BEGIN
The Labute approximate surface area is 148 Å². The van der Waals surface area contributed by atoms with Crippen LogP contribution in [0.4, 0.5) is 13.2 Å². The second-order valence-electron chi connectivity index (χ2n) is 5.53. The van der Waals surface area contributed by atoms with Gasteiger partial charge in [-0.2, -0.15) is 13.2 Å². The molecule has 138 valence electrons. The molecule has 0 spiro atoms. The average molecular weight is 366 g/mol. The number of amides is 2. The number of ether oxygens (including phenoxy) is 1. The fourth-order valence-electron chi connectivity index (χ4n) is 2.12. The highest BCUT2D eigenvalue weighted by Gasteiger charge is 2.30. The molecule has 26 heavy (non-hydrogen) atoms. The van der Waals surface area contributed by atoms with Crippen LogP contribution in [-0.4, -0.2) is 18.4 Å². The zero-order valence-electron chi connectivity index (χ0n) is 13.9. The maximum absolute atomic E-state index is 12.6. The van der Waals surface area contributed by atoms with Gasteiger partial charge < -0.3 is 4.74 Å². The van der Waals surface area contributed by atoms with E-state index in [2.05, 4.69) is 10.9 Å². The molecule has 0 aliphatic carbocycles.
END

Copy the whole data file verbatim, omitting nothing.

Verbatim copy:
The Labute approximate surface area is 148 Å². The van der Waals surface area contributed by atoms with Crippen LogP contribution in [0.4, 0.5) is 13.2 Å². The second-order valence-electron chi connectivity index (χ2n) is 5.53. The van der Waals surface area contributed by atoms with Gasteiger partial charge in [-0.2, -0.15) is 13.2 Å². The molecule has 138 valence electrons. The molecule has 0 spiro atoms. The average molecular weight is 366 g/mol. The number of amides is 2. The number of ether oxygens (including phenoxy) is 1. The fourth-order valence-electron chi connectivity index (χ4n) is 2.12. The highest BCUT2D eigenvalue weighted by Gasteiger charge is 2.30. The molecule has 26 heavy (non-hydrogen) atoms. The van der Waals surface area contributed by atoms with Crippen LogP contribution in [-0.4, -0.2) is 18.4 Å². The zero-order valence-electron chi connectivity index (χ0n) is 13.9. The maximum absolute atomic E-state index is 12.6. The van der Waals surface area contributed by atoms with Gasteiger partial charge < -0.3 is 4.74 Å². The van der Waals surface area contributed by atoms with E-state index in [2.05, 4.69) is 10.9 Å². The molecule has 0 aliphatic carbocycles.